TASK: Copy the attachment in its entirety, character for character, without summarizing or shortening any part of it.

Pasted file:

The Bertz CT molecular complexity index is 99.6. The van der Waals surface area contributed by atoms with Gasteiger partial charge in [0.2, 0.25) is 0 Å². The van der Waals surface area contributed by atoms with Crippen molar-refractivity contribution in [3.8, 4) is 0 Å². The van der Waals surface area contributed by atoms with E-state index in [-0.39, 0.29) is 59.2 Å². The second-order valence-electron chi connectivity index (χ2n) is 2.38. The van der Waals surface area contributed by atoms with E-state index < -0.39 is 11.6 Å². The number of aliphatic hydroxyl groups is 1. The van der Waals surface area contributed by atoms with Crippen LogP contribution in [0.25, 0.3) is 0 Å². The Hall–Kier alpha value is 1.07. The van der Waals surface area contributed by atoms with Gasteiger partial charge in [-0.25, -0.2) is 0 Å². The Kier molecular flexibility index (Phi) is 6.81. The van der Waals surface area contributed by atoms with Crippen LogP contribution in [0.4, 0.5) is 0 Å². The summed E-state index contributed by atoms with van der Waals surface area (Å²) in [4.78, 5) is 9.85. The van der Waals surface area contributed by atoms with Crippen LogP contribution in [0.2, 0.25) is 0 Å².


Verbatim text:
The Bertz CT molecular complexity index is 99.6. The van der Waals surface area contributed by atoms with Gasteiger partial charge in [0.2, 0.25) is 0 Å². The van der Waals surface area contributed by atoms with Crippen molar-refractivity contribution in [3.8, 4) is 0 Å². The van der Waals surface area contributed by atoms with E-state index in [-0.39, 0.29) is 59.2 Å². The second-order valence-electron chi connectivity index (χ2n) is 2.38. The van der Waals surface area contributed by atoms with E-state index < -0.39 is 11.6 Å². The number of aliphatic hydroxyl groups is 1. The van der Waals surface area contributed by atoms with Crippen LogP contribution in [0.25, 0.3) is 0 Å². The Hall–Kier alpha value is 1.07. The van der Waals surface area contributed by atoms with Gasteiger partial charge in [-0.25, -0.2) is 0 Å². The Kier molecular flexibility index (Phi) is 6.81. The van der Waals surface area contributed by atoms with Crippen LogP contribution in [0.4, 0.5) is 0 Å². The summed E-state index contributed by atoms with van der Waals surface area (Å²) in [4.78, 5) is 9.85. The van der Waals surface area contributed by atoms with Crippen LogP contribution in [0.2, 0.25) is 0 Å².